“And that’s okay”: accepting and owning reality
I was having a conversation with Ruby a while back–the gist of it was that I was upset because of a nightmare I’d had the night before, and mad at myself for being upset about something that hadn’t even really happened, and trying to figure out how to stop feeling terrible. He said a thing that turned out to be surprisingly helpful.
Life involves feeling bad, often with good reason, often, not. A lot of the time the best response is to say ‘Yes, I’m feeling shitty today, no, I’m not going to able to focus, and that’s crap, but that’s today.’
It’s different from tolerance or resignation, it’s more ‘this is reality, this is my starting point and I’ve got to accept this is what it is’.
Then if you can find a way to make it go away, great, if not, most things pass soon enough, and even if didn’t, you could accept that too.”
I’m not good at this. I’m frequently using System 2 to fight System 1: for example, when I’m feeling introverted and really don’t want to be at work having face-to-face conversations with patients and co-workers, I basically tell that part of my brain to suck it up and stop being a baby. I get mad at myself for wanting things that I can’t reasonably ask for, like praise from random other nurses I work with. I get mad at myself for wanting things for what I think are the wrong reasons: for example, wanting to move to San Francisco because I’m friends with lots of people there, and reluctantly accepting that I would need to leave my current job to do that, is one thing, but wanting to leave my job because it’s stressful–not okay! And then I mistrust my brain’s motivations to move to San Francisco at all–heaven forbid I should behave “like a groupie.” I ignore my desires for food that isn’t the same bean salad I’ve been eating for four days, for an extra evenings of sleep, or to cancel on plans with a friend because I just want an afternoon alone at home.
And even though I’m pretty good at overriding all of my desires, the sub-agents that represent those desires don’t go away. They just sit there, metaphorically, fuming at being ignoring and plotting revenge, which they usually achieve by making the desires ten times stronger...and then I go out and buy hot dogs at midnight, or stay in bed for thirteen hours, or spend an entire stretch of days off hiding in my apartment reading fanfiction. Or I just end up confused and conflicted and not capable of wanting anything. In other words, I’m a society of mind that’s frequently in a civil war with itself.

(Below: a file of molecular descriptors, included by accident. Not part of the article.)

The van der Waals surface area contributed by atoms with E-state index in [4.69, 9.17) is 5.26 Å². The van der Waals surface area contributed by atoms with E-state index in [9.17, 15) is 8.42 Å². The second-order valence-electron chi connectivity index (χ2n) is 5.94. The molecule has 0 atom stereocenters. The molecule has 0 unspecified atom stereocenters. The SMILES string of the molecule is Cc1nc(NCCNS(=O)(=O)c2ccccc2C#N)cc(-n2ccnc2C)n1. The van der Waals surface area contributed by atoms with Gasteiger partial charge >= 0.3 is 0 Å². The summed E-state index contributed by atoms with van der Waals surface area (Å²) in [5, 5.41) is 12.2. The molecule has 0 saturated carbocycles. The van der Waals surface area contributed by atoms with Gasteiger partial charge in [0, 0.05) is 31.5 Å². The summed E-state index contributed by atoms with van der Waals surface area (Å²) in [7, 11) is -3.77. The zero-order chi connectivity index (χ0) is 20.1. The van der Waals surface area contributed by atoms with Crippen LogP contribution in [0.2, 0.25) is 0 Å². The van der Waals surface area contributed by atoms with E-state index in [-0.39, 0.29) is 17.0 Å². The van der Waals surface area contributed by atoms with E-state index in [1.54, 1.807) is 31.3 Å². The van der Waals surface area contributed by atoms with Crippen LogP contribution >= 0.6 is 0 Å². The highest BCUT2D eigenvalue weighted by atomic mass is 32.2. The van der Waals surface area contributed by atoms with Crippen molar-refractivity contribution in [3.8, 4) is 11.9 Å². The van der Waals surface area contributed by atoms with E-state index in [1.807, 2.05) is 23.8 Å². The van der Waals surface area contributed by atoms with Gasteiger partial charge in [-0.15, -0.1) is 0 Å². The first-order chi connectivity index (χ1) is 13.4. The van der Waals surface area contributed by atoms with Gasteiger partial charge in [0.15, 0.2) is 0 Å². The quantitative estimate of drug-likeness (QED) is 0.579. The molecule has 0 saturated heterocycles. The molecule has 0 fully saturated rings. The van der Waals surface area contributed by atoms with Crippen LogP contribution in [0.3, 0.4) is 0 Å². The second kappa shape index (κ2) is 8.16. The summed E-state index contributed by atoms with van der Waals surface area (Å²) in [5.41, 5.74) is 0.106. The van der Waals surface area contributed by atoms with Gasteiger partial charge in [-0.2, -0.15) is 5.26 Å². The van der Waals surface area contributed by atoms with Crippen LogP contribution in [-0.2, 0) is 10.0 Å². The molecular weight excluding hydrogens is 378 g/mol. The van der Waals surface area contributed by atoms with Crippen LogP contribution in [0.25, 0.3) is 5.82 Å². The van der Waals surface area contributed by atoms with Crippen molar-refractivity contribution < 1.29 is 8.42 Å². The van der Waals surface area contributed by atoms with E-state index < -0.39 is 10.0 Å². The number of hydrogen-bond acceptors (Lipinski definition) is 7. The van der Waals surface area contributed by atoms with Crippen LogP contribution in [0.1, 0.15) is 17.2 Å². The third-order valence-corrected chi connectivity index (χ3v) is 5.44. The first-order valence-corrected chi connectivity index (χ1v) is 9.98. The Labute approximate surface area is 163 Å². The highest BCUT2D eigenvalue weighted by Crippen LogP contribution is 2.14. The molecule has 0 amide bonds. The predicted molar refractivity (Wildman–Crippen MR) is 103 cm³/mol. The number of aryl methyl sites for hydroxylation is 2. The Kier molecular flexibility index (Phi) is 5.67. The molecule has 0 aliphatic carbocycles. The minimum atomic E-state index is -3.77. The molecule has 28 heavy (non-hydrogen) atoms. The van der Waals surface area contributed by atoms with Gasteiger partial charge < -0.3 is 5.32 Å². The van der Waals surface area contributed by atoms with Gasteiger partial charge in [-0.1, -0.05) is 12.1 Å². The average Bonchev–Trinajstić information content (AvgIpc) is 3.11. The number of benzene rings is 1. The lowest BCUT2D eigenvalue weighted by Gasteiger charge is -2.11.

I hadn’t thought of trying to accept the civil war. Of saying “tonight, during this hospital shift, I will not be able to solve the civil war. Rather than adding to the negative affect by getting mad at myself, I will accept that today will simply suck and I will feel shitty. Going into the future I will work on peace talks, but today I must endure.”
“And that’s okay.”
There’s one area where I’ve successfully taken a thing that I was confused and conflicted and frustrated about, and turned it into a thing that’s okay, even though the original conflict hasn’t been solved. That thing is relationships. At some point, around the time that I started applying the term asexual to myself and first read about tactile defensiveness and suddenly had words for the things that were ‘wrong’ with me, I stopped being frustrated about them. I haven’t solved all the problems. I’m still confused about relationships, I still get super anxious and avoidant in the face of being wanted too much, and that’s okay. Maybe it’ll change. I haven’t given up, and I’m trying things on purpose. It turned out that most of the suffering from this problem was meta-suffering and now it’s gone.
Somehow, when it wasn’t okay, it was a lot harder to try things on purpose.
I hypothesized that adding the mental phrase “and that’s okay” onto all your problems would be a good general-purpose strategy.
Ruby disagreed with me: “One of my strongest virtues, but I pay a cost for it, is how not-complacent I am. I’m not good enough, the world’s not good enough. And I just see it. It’s there. And I’m not okay with it.”
The problem is, even though I don’t have the virtue of acceptance, I don’t have the virtue of non-complacency either–in the sense that seeing the things that aren’t good enough, and not being okay with them, rarely causes me to do something to make the things better. It causes me to not think about them, unless it’s something as object-level as “my patient is in pain and the doctor refuses to give me an order for more pain meds.” And sometimes even then, I’ll retreat into it no longer being my problem.
I think that I, and probably others, need a certain amount of acceptance, a certain amount of “and that’s okay”, to let the wrong things into the circle of our awareness–to admit that yes, they really do suck. It’s a bit like the Litany of Gendlin. What’s true is already true, and even though thinking about it being true makes me feel like I must be a bad person, it can’t cause me to be more of a bad person than I already am.
“You need to own it.”
Once, I had a fairly awful nursing school placement at a very large, stressful ICU. I made mistakes, despite the fact that ‘I knew better’ in theory. (I’ve since learned that nursing is something that takes place under average conditions, not optimal conditions, meaning that you will have good days and bad days and that on your bad days, you will make dumb mistakes.)